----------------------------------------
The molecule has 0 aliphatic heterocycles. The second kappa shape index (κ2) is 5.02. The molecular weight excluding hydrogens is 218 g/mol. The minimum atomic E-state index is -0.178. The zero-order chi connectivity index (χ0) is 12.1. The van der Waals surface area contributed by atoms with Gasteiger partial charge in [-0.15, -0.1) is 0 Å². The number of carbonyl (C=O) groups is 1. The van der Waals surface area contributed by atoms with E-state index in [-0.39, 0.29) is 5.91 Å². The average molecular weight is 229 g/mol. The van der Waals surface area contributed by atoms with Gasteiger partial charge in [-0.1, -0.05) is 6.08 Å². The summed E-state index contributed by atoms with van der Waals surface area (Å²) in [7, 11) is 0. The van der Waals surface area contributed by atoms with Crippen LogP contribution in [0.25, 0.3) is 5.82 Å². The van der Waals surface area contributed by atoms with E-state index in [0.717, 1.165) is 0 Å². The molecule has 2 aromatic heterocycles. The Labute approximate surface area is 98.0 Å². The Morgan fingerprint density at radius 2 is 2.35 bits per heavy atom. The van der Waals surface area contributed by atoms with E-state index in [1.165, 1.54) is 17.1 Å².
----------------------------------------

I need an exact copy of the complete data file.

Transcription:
The molecule has 0 aliphatic heterocycles. The second kappa shape index (κ2) is 5.02. The molecular weight excluding hydrogens is 218 g/mol. The minimum atomic E-state index is -0.178. The zero-order chi connectivity index (χ0) is 12.1. The van der Waals surface area contributed by atoms with Gasteiger partial charge in [-0.15, -0.1) is 0 Å². The number of carbonyl (C=O) groups is 1. The van der Waals surface area contributed by atoms with E-state index in [-0.39, 0.29) is 5.91 Å². The average molecular weight is 229 g/mol. The van der Waals surface area contributed by atoms with Gasteiger partial charge in [-0.1, -0.05) is 6.08 Å². The summed E-state index contributed by atoms with van der Waals surface area (Å²) in [7, 11) is 0. The van der Waals surface area contributed by atoms with Crippen LogP contribution in [0.25, 0.3) is 5.82 Å². The van der Waals surface area contributed by atoms with E-state index in [0.717, 1.165) is 0 Å². The molecule has 2 aromatic heterocycles. The Labute approximate surface area is 98.0 Å². The Morgan fingerprint density at radius 2 is 2.35 bits per heavy atom. The van der Waals surface area contributed by atoms with E-state index in [1.165, 1.54) is 17.1 Å².